The terms aggregate and disaggregate data provide for a broad categorization of the nature of data. The data that Tesco was accustomed to seeing before the launch of Clubcard was aggregate in nature. They knew how much of each item they sold each week or each day. This is the data that is captured every time a bar code is scanned at the checkout; what it does not reveal is who bought the item.
Disaggregate consumer data on the other hand is consumer or household level data. It is captured for instance when the consumer’s loyalty card (e.g. Clubcard) is also scanned at the checkout. The data is continuous in nature — we have data for the same households/individuals continuously over time.
The term consumer analytics has been defined in a number of different ways. I would like to use it specifically in the context of consumer level disaggregate data. Consumer panels, loyalty panels, consumer/customer transaction, e-commerce sites, social networking sites, search engines, websites in general — all these sources yield disaggregate, continuous data on the behaviour of individuals, customers or households. It is the analysis of this type of consumer level disaggregate data that I am classifying as consumer analytics.
In the past, the data pertained mainly to consumers’ buying and consumption habits, and their tastes and preferences. Now it increasingly also includes their browsing or interaction behaviour on the net.
Interactions include the clicks, navigation paths and browsing activities on websites. The field of web analytics, or the analysis of behaviour of web users, falls largely within the scope of consumer analytics. In addition to refining the elements of the marketing mix, the focus of web analytics lies in improving the effectiveness of the website, in terms of conversion rates and other performance parameters. This subject is covered in brief in Chapter Digital Marketing.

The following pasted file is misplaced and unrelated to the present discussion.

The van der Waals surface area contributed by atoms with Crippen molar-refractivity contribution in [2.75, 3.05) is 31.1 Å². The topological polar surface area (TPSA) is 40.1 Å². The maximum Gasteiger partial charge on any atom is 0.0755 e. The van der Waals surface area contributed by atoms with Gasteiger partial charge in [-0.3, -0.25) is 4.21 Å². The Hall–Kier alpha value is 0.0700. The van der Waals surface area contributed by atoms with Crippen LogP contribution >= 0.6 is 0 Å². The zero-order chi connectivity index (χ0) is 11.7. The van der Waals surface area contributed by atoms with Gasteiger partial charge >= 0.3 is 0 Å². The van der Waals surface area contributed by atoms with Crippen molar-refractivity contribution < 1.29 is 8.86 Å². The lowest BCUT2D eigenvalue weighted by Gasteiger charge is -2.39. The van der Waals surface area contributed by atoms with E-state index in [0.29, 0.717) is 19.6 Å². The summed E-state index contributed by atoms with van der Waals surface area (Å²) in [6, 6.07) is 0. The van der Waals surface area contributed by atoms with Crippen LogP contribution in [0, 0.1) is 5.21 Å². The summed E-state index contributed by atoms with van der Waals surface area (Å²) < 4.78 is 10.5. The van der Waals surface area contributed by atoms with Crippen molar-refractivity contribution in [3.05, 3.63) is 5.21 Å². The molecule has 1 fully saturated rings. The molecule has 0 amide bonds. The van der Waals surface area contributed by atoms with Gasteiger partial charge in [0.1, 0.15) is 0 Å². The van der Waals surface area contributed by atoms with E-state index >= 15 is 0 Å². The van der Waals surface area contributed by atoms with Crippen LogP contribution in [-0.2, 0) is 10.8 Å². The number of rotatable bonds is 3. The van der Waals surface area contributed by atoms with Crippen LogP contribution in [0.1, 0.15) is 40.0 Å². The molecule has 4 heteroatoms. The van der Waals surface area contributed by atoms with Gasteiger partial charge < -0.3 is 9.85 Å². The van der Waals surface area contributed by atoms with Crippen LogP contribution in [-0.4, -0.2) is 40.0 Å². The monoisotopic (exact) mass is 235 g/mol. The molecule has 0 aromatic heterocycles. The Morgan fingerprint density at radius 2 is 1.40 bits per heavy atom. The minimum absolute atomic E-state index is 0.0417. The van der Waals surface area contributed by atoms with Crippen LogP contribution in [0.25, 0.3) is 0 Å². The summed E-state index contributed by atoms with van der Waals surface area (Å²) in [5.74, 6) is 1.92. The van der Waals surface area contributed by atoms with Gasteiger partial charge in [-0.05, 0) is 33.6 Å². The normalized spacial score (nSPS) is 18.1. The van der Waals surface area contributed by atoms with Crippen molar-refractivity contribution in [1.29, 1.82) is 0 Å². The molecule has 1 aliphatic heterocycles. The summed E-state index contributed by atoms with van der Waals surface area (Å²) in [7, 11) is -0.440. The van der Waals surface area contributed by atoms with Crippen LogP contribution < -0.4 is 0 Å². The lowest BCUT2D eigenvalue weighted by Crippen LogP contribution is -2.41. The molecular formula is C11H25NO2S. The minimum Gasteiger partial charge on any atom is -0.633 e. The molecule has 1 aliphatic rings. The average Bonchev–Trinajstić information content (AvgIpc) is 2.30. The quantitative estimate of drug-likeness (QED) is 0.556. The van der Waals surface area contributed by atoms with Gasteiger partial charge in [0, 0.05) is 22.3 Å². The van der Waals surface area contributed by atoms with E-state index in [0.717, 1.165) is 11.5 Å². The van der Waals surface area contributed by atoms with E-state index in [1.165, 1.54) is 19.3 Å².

While behaviour is the key characteristic of consumer analytics data, it often is enriched by demographic, geographic, psychographic and socialgraphic information.
The methods and techniques covered in Chapter Consumer Panels, fall within the field of consumer analytics. The focus in this chapter lies mainly on data management tools and technologies, machine learning techniques, data mining, crowd sourcing and co-creation, optimization techniques and visualization techniques. Big data and cognitive systems are also covered, and so too some of the application areas.
Consumer analytics is not as recent a phenomenon as it is popularly thought to be. Some companies at the forefront of consumer analytics were founded in the 1980s and 1990s. The biggest change over the years is not the science, but rather the technology, and the advent of big data.
Back in the 1990s, to run a resource intense consumer panel analysis over about 35,000 homes in urban India, I would leave one of my PCs on overnight, and it may still be running the next morning. Today a similar analysis would take a second or two to run on my laptop.
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Marketing simulators impart much needed combat experiences, equipping practitioners with the skills to succeed in the consumer market battleground. They combine theory with practice, linking the classroom with the consumer marketplace.